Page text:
What should we know and what to do

The prenatal doses of ionizing radiation for the majority of the diagnostic examinations, when these are performed under certain specifications, they do not increase the risk of stillbirth, perinatal death or growth abnormalities (including the risk of mental retardation and congenital malformations), compared with the baseline risk in the general population. The lifetime risk of developing cancer after in utero exposure to ionizing radiation is the same to that during childhood. Higher radiation doses, in particular those used in radiotherapy, may cause developmental abnormalities. Τhe ICRP has determined the rules to be observed in pregnancy 29.

When the exposure to ionizing radiation is concerning a woman of reproductive age, then both the physician requesting the examination as well as the one who performs it, should think about the possibility of pregnancy. If the woman is pregnant, in parturition, or pregnancy can’t be ruled out, the performed examination should be absolutely justified. It is necessary to balance the urgency of the situation with the risk of radiation exposure for the woman and the unborn child. If the exposure in ionizing radiation is inevitable for a woman during pregnancy, parturition or in a woman that pregnancy can’t be excluded, the examination should be performed with the best possible conditions30.

During everyday practice, examinations should be performed when fully justified. In case of pregnancy, it is necessary that all examinations have absolute indication, not to be able to be delayed until after the pregnancy completion or be replaced by another test without radiation exposure. The examination should be carried out using the technique with the least possible radiation exposure that is necessary for a reliable diagnosis. If a test was performed on a pregnant woman without having knowledge of her situation, the radiologist or the nuclear medicine physician is responsible to discuss with the couple, providing them all the necessary informations. If the examination is outside the field of the abdomen, the situation is considered reassuring, since the exposure dose to the fetus is probably less than 100mGY and usually less than 1mGy31. Nevertheless, it is necessary to explain to the parents that there is physical exposure to ionizing radiation and spontaneous congenital defects due to this is approximately 3%. The random occurrence of mental retardation is also 2 - 3%32.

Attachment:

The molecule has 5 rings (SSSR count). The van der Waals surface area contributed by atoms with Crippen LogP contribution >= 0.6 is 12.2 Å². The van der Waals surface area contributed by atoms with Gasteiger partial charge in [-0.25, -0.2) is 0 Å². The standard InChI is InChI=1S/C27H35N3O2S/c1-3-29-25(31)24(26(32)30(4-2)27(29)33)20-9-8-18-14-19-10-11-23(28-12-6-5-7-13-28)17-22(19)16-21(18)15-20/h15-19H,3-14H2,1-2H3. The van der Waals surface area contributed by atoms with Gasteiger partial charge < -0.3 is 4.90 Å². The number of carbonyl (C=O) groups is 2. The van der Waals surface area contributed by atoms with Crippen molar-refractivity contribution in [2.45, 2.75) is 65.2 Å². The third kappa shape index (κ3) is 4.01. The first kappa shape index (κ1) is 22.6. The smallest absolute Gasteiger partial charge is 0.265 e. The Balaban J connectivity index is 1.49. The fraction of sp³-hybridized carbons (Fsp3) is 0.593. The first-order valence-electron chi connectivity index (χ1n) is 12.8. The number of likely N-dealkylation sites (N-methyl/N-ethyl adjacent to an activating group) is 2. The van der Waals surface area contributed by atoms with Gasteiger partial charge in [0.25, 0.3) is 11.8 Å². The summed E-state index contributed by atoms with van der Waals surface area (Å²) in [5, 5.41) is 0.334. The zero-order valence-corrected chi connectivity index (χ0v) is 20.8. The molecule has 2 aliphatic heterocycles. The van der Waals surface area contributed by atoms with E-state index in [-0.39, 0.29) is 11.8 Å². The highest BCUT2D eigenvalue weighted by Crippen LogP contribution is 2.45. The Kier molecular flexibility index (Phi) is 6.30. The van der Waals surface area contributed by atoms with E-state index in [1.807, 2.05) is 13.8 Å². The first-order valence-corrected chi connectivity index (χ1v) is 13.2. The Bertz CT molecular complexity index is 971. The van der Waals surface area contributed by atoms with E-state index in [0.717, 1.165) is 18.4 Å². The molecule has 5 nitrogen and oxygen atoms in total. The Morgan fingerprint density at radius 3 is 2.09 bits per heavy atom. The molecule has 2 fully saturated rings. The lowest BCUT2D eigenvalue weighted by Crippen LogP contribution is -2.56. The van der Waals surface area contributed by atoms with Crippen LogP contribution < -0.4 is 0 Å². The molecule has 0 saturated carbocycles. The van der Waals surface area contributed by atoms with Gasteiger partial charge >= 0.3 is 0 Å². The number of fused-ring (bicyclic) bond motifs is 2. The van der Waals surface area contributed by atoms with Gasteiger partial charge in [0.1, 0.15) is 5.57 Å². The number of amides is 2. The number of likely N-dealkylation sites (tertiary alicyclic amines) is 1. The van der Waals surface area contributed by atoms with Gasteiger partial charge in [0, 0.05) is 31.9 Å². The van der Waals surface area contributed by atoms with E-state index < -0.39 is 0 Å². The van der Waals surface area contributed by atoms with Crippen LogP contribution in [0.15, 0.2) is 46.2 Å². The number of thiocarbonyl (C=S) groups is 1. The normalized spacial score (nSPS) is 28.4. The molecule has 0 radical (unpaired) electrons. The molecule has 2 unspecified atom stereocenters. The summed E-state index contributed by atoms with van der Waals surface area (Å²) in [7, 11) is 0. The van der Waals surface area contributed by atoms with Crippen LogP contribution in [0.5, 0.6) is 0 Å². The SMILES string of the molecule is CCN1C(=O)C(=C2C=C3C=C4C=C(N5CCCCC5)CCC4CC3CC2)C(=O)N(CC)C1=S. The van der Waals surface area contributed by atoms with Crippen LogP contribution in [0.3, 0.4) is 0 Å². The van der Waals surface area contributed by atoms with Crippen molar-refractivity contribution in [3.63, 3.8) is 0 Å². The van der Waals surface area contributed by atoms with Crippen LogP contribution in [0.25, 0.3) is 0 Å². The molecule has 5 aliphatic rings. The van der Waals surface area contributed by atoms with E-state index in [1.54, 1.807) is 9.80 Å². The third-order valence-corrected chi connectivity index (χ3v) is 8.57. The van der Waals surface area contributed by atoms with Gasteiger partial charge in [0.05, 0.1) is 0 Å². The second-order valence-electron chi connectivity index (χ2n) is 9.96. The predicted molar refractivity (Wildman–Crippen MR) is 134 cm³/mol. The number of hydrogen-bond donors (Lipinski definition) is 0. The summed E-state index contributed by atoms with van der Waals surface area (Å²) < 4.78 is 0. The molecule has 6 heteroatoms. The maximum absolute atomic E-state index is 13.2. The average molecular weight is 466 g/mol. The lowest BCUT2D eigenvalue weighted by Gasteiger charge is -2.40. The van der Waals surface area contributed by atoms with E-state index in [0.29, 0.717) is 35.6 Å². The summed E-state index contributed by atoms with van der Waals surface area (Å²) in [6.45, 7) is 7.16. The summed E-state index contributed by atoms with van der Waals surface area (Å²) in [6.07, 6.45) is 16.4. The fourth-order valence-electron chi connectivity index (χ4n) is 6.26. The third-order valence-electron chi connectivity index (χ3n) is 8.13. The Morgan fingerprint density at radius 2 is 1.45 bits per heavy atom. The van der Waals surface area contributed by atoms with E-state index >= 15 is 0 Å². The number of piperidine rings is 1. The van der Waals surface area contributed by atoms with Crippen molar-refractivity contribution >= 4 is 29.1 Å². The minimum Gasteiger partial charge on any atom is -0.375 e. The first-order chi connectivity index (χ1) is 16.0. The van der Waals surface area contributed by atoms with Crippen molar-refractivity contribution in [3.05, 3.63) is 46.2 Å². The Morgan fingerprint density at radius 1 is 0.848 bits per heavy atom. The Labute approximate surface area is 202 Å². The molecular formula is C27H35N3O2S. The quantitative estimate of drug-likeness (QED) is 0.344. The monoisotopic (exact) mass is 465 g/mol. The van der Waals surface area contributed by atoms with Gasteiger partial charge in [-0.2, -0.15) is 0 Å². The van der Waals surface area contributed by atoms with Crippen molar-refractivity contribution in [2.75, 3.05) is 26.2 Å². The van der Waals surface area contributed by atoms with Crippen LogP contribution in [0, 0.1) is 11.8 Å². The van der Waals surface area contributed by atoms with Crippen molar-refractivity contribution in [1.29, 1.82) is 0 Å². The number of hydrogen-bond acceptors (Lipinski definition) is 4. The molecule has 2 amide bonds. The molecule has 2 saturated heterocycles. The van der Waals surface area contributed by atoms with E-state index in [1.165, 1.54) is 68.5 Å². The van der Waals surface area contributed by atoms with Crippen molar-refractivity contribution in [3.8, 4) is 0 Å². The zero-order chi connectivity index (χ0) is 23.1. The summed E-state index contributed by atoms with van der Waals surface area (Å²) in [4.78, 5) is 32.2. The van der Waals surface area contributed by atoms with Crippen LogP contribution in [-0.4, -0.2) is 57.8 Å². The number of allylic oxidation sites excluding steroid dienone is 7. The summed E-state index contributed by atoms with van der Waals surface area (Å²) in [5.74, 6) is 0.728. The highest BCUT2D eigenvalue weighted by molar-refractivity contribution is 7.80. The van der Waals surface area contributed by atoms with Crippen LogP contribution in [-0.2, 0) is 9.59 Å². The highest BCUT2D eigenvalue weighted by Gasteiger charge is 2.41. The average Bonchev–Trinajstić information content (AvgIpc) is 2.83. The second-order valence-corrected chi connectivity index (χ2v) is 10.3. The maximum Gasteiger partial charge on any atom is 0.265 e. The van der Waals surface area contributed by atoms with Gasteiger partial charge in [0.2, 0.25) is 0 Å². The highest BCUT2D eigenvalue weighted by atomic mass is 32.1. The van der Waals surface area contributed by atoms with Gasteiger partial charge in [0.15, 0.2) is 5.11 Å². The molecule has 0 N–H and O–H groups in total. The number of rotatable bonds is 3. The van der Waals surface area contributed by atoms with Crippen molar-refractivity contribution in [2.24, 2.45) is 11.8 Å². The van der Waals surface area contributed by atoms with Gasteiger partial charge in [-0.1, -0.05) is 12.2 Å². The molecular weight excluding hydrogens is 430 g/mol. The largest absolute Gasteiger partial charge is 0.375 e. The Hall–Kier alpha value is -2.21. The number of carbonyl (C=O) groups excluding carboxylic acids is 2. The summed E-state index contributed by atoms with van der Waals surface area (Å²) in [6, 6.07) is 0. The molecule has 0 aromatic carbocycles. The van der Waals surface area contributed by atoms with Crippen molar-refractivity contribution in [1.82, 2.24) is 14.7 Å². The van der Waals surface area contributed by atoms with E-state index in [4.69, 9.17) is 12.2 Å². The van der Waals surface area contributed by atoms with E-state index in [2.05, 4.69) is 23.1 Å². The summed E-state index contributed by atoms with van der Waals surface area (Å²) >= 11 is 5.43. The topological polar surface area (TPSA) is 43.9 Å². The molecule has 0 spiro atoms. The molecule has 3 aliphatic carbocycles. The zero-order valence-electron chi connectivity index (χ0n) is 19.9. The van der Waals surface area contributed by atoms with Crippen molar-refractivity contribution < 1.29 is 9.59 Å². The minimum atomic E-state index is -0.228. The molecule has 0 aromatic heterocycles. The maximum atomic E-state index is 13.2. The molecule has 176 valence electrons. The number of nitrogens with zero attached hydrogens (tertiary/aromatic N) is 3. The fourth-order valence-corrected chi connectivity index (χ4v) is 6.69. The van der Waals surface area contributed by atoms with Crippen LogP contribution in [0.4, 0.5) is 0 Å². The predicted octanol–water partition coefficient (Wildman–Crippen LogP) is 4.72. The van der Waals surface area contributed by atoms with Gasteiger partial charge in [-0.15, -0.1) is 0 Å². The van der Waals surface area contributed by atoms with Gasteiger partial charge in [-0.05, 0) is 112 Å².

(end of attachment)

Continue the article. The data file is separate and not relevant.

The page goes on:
Whenever the examination is on the abdomen, the exposure dose on the fetus is usually less than 10mGy. Calculating the dose of the exposure is not necessary. There is no increased risk of congenital defect, but only a small increase in cancer risk33. It should be noted that for every 1,000 neonates who were not exposed to ionizing radiation, 997 children will develop cancer by the age of 19 years. When there is in utero exposure of 10mGy dose, the corresponding figure is 996. This minor difference is very small and it cannot indicate the termination of the pregnancy.

When a CT or an examination using contrast media on the abdomen and the pelvis is performed, the dose of the exposure to the fetus by a single scan, is less than 50mGy. However, in this case the dose received by the fetus needs to be estimated by a medical pghysicist34. The risk of congenital malformations is not increased, and 994 out of 1,000 children will not develop cancer before 19 years old. The ICRP states that exposure dose to the fetus < 100mGy should not be considered a reason for pregnancy termination30.

When performing a multiple CT scan of the pelvis, accurate dose calculation must be preceded, because the radiation received by the fetus could be more than 100mGy. Pregnancy termination due to exposure to ionizing radiation is a decision that many factors must be taken into account. Sufficient information should be provided to the pregnant woman in order to take the proper decision regarding the estimated dose of fetal exposure, the potential risk of defects, and the risk of cancer later in child’s life35.


Special provisions for pregnancy and parturition for women in working environment with exposure in ionizing radiation

The provisions relating to occupational radiation exposure define that exposure of an unborn fetus must be the lowest possible. The cumulative dose of exposure from the moment the pregnancy is confirmed until delivery should not overcome 1mSv. Furthermore, women who are breastfeeding must not be placed in a working position that has a risk of internal exposure36.



In conclusion, the rules of good practice include the systematic question of women of childbearing age about the possibility of pregnancy, and the test should only be performed if there is an absolute indication, using the best method with the lowest exposure to ionizing radiation. The good knowledge of the effects of radiation allows health care providers to act professionally and with responsibility. It is our obligation to provide to the parents reliable counceling in this controversial subject.


Conflict of interest

All authors declare no conflict of interest.